Names The Same: Fairy Tales
- Snow White from "Snow White and the Seven Dwarfs" is not the same person as Snow White from "Snow-White and Rose-Red", even though both tales are found together in the Brothers Grimm fairytales. In the German original their names are slightly different ("Schneewittchen" vs. "Schneeweisschen").
- Not to mention the various Jacks (in "Jack and the Beanstalk", "Jack the Giant Killer"), Hans-es, Bad Wolves, Princes Charming, and so on.
- In Hungary, "Aranyhaj" ("Golden-Hair") can refer to Rapunzel, Goldilocks, and various Hungarian fairy tale heroines. The Russian equivalent "Zlatokosa" is a rather similar case.
- There is more than one Goldilocks. It can refer to either the Goldilocks in Goldilocks and the Three Bears or the heroine of Madame d'Aulnoy's "The Story of Pretty Goldilocks".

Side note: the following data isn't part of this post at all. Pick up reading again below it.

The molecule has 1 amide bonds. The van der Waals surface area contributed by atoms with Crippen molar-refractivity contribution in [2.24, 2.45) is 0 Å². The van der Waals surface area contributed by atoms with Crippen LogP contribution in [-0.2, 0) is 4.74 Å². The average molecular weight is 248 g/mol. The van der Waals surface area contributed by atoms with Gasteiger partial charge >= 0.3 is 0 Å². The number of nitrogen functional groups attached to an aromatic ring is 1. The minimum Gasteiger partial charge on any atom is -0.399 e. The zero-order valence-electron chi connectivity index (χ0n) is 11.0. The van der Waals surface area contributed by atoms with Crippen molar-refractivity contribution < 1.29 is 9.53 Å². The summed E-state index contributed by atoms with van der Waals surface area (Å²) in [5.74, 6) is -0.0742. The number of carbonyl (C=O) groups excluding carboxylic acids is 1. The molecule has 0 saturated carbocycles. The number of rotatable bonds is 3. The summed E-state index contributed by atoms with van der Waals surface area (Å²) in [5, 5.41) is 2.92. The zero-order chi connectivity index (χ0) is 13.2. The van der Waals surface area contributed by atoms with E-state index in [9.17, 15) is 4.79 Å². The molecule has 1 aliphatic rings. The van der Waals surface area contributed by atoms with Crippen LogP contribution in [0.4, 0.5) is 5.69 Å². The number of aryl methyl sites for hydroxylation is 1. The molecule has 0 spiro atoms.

- In French, their names are different. The more famous Goldilocks is called "Boucles d'Or", while d'Aulnoy's Goldilocks is called "La Belle aux cheveux d'or".
- Among French fairy tales, many names are reoccurring. Aimée can be either the heroic princess of Madame d'Aulnoy's The Bee and the Orange Tree or the villainous princess of Madame Leprince Le Beaumont's Aurore and Aimée.
- Madame d'Aulnoy has two princes by the name of Chéri. One appears in "Finette Cendron" and the other appears in "Princess Belle-Etoile". There is also a Madame Leprince Le Beaumont story called Prince Chéri.